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SHE NEVER TOLD HER LOVE.

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SHE NEVER TOLD HER LOVE. An Alleged Breach of Promise of Marriage. In the Middlesex Nisi Prius Court, the case of Davis v. Barnard was tried before Mr. Justice Byles and a common jury. This was an action to recover damages for breach of a promise of marriage, and the defendant pleaded I that he had been exonerated and discharged from his promise, and also the Statute of Limitations. Mr. H. T. Cole and Mr. Palmer appeared for the plaintiff, and Mr. Hawkins, Q.C., and Mr. Hake for the defendant. Mr. Cole, in opening the case, said that the parties to this suit were in humble circumstances, the plain- tiff being a domestic servant in the employment of Mr. Crowder, a brother of the late judge of this court, and the defendant had been a butler, but had now retired from service, and had taken a respeotable lodging-house in Brighton. The plaintiff was thirty- four years of age, and the defendant was thirty-six or thirty-seven. The engagement commenced as far back as 1848, and continued for upwards of twelve years, and though it was broken off in 1854, it was in 1855 again renewed, and was continued as before; so that the attempt of the defendant to get rid of his promise would no doubt utterly fail. The learned counsel read a number of letters, which were of the ordinary Hind between parties in their station of life. In 1850 the defendant wrote "My dear Sarah,—I hope and trust you have as much pleasure in receiving this as I have in writing these few lines. Wishing you every blessing thi3 world can afford,-I am yours, ever faithfully, WILLIAM BARNARD. Whatever to thenceforth be mine, This heart is fondly ever thine." On July 5th of the same year defendant wrote- "My cruel destiny bids me roam far from my own friends. You must keep up your spirits, and do not think, though I am fa.r from you, that I shall ever forget you.—Your ever constant, "WILLIAM BARNARD." In 1854 there seemed to have been some little inter- ruption to the courtship, for the defendant wrote, referring to the "base, unmanly conduct that yon have experienced from me," and thanking her 10,000 times for her kindness to him. In April, 1855, the de- fendant seemed desirous of breaking off the match: he said- My dear Saraih,—Out of the love I bear you, what was proposed when I saw you must be forgot. How could I dare to bring you to poverty and ruin, than which nothing seems before me ? But, whatever my lot, wherever I go, dear to me will you be." Again he wrote, saying that the correspondence must cease, and added, I trust you will take a right view of the case, for I can assure you honestly no selfish motive influences me, which time will prove.— I remain, your miserable WILLIAM." I In May, 1850, however, the defendant again wrote, 1 asking the plaintiff to meet him on Sunday, and signed | himself ever faithfully yours." In -June following there was another letter. "I thank you for your kind hint with regard to camomile tea; but I am glad to say that I have found an appetite without the stimu- lant." There was another letter dated September 8, 1858, but he would not read that, for he found that it was not one that he wanted. Mr. Hawkins: Oh yes, read it. Mr. Cole must decline to do to; but if his friend thought that there was anything in it which released the defendant from his engagement, he might himself lay it before the jury. In 1859, when the defendant was in the service of Mr. Coningham, at Brighton, the defendant wrote to the plaintiff making an appoint- ment to meet her for a trip by railway on Sunday, and added, what was very suspicious, "If yon do not come, burn the letter." After this, the correspondence continued, and in October, 1860, the defendant wrote:— My dear Friend,—I have not forgotten my promise, that perhaps I indiscreetly made, of writing to you. You must think me a bad-hearted, callous piece of humanity—after all your kindness to me, which will never be forgotten, whatever may be my destiny. The state of my health must be my excuse, and the uncertainty of my movements deters me from settling." Mr. Hawkins: Read on "from settling any one thing." Mr. Cole: But what was the one thing that a young woman thought about under the circumstances ? Why marriage, of course (a laugh). The defendant con- tinued For, after years of faithful servitude, I am a great deal further behind. I had a letter from my sister Cary, in which she reminded me of you, for which I thank you both. With regard to my portrait, which I have not been able to have taken yet, I shall be happy to let you have one if you will accept it in that spirit of friendship.—I remain, yours faithfully, "WILLIAM BARNARD. "I have it in contemplation, if the war continues in Italy, and I get better, to join Garibaldi's Volunteers in the spring, which several members of my company ntend doing." This letter closes the correspondence, and the learned counsel added that he had no doubt that the promise of marriage had continued down to that time, and there was no doubt that it had been broken, because the defendant last year married another woman. Some evidence was given to show that the parties were OR intimate terms in 1858 and 1856, and that the de- fendant was keeping a lodging-house in Brighton, for which he paid a rent of J2200 year. i Mr. Hawkins then addressed the jury, and read some I extracts from letters, which he contended clearly showed that the match had been broken off in 1858, and he added that the defendant had only gone to see the plaintiff on one subsequent occasion, when she asked for an interview. From 1860 the defendant never heard anything from the plaintiff. She never told her love, But let concealment, like a worm in the bud, Feed on her damask cheek." %e never told it until she got to the attorney's office; asd she then told her love there was no concealmen t then (a laugh). The defendant had never thought of this young woman claiming him there had been more than four years' abandonment: he thought he was his own property, and he married in 1864. On the 20th of March, 1865, the attorney wrote reminding him that his breach of promise of marriage which Miss Davis had hoped would have been consummated some time ago; and he added, These hopes have been sadly interfered with by reason of your having entered into the marriage state with another lady (laughter). It now remains for you to compensate Miss Davis to the best of your power," This language, said the learned council, reminded him of that of her Majesty's judges on certain solemn occasions, "It now remains for me to pass upon you the sentence of the law" (loud laughter). The letter went on-, 11 Although no money payment will be commensurate with her loss of peace of mind and bodily health." The writer ought surely to have put in a parenthesis such as they use some- times in the newspapers (here the attorney sobbed) (laughter). He (Mr. Hawkins) trusted that the jury would be satisfied that the promise of marriage had J been broken off in September, 1858, and never re- newed. Some evidence was given to show that the match had been broken off in 1858, and that on two occasions, when the plaintiff had been in the house of the defendant's mother, she had expressed her dis- inclination to see him. Mr. Justice Byles referred in detail to the letter of September the 5th, 1858, in which the defendant stated the pain it caused him to break off every tie," and said that the jury must judge, but to his mind there was no doubt that the engagement was then broken off. If the jury were of this opinion, they would then consider all the circumstances, and say whether there was anything to show that the engagement had been renewed. There was certainly no promise in writing, and no ex-press promise verbally, but the jury would consider whether they prove the oircumstances inferred a promise. The jury after ten minutes' consideratian found a verdict for the defendant.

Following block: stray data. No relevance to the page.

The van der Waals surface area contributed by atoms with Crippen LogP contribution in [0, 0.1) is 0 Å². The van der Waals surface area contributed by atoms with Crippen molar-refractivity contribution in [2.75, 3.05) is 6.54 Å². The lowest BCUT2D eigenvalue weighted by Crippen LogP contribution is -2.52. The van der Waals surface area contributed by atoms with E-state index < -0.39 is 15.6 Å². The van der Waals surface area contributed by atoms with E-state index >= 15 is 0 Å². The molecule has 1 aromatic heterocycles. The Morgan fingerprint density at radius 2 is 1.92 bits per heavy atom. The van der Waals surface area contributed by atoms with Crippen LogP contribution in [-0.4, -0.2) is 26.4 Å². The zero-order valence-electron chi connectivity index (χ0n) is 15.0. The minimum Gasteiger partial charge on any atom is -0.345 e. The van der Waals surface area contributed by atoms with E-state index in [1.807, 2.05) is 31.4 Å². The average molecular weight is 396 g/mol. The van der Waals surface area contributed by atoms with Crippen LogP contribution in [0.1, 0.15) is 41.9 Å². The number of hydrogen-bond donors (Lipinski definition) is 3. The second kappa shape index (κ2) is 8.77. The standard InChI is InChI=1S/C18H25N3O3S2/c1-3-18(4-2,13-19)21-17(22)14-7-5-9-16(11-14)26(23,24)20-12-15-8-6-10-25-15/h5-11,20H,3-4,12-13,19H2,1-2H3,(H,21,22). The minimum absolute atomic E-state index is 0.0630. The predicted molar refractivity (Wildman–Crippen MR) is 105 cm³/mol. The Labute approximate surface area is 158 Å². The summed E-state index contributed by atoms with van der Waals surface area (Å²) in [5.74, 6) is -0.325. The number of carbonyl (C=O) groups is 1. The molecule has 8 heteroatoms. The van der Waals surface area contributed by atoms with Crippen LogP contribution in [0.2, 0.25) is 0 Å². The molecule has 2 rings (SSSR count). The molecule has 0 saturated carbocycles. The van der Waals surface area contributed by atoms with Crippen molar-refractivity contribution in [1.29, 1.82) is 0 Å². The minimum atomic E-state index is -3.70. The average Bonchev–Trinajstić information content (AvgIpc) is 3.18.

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RATHER ELEVATED.I

SINGULAR ACTION FOR FALSE…

THE ALLEGED HOMICIDE AT STEPNEY.|

Ianh Q1:.aUHttY 'J]jarkds.